World's Best DMV For serious! Last year, I moved at the same time I needed to renew my license—the 10-year renewal, with all the ensuing paperwork. I walked in with an appointment at the Santa Ana DMV and: reregistered to vote, had my photo taken, changed my address and took the written test, all in under 17 minutes. Another time, the DMV was overcharging me about $800 to register a car I'd bought out of state—until I went here. The incredibly pretty girl at the counter listened to my explanation, hit some keys on her computer, and handed me my new, $800-lower bill. She never even got a supervisor's okay—she just took care of it. I would have married her right then, except I'm not a lesbian. 1330 E. First St., Santa Ana, (800) 777-0133.

Best Place for Disabled Kiddies Orange County Children's Therapeutic Arts Center. Founded just three years ago, it is already gaining fame for its innovative Mexican cultural programs for disabled and at-risk Santa Ana kids. 208 N. Broadway, Santa Ana, (714) 547-5468;

Cutest Kids Orange County High School of the Arts. Drive down Sycamore Avenue at lunch hour, and see the adorable junior- and senior-high kids loitering on their teeny patch of grass and asphalt. They're all artsy and shit, and they look like maybe they make their own clothes. No bros allowed. 1010 N. Main St., Santa Ana.

Best Song About Santa Ana "Santa Ana River Delta Blues" by Wiskey Biscuit. Oh, how we miss them since they up and moved to Silver Lake all those years ago. But the blitzed boys of Wiskey Biscuit can still make us get our ya-yas out with Jason Mason's bizarre nasal intonings of "Beyond the Orange Curtain/On the south side of town," before making fun of bitchy cheerleaders who wouldn't give them any play and moving on to the yowling chorus, "San/Ta Ana/River/Delta Bluuues." We heard they toured with the Strokes lately. Dude, they're so much better than that. It's on their self-titled debut at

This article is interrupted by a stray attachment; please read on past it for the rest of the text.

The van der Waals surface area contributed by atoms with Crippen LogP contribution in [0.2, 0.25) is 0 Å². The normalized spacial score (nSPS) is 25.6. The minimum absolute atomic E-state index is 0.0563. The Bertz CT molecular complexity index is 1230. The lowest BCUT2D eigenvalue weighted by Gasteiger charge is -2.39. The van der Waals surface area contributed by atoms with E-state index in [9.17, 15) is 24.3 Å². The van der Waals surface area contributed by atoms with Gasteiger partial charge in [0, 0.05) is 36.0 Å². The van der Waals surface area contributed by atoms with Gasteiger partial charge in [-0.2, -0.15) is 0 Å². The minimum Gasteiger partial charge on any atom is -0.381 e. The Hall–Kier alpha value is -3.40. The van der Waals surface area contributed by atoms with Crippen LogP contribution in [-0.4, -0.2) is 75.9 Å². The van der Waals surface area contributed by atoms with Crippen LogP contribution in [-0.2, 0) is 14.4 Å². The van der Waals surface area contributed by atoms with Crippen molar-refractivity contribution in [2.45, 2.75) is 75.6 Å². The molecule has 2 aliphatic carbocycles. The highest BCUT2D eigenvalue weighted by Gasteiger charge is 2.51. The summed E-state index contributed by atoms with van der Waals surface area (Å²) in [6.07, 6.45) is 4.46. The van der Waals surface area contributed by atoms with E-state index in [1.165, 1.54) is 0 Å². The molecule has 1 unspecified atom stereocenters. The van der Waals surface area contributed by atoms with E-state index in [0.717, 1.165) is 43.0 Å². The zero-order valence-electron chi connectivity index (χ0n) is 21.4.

Best Place to Mock the Rich Teri's Cigars. Funny story: I'm standing next to former Nixon White House chief of staff Al Haig, and he's puffing on a cigar that's clearly Cuban, and I ask him, "Isn't that hypocritical, Al? I mean, given your party's stand on Fidel and the embargo? Aren't you enriching the commies?" Al glances at me sideways with those rheumy blue peepers of his and says, "I prefer to think of it as burning their crops." Hysterical—and true, except that it was Al Franken and not me. Orange County is cosmopolitan enough to have its own sources of Cubans—if you know a guy, I mean, it's a snap, and it's also pretty clear that your guy is probably a Republican, and probably spending far too much on his cigars. We're not into conspicuous consumption: we pay less and get more from our supplier of fresh, hand-rolled cigars: Teri's. In a fabulous Art Deco strip (complete with a botanica and, I don't know, an auto glass store?—we can't always see clearly through the smoke), a local family has been hand-rolling fine ones for like three generations. Really: you'll find many places that hand-roll as a kind of sideshow (like those joints in the desert between Vegas and Phoenix that promise indigenous people will stitch up moccasins for your entire flat-footed family), but these guys really are rolling tobacco they've bought themselves, watching the news while they do so, and ready to help ease you down the road to fine, smooth and inexpensive smoke. Their best number is about $3. 310 E. First St., Santa Ana, (714) 541-9142.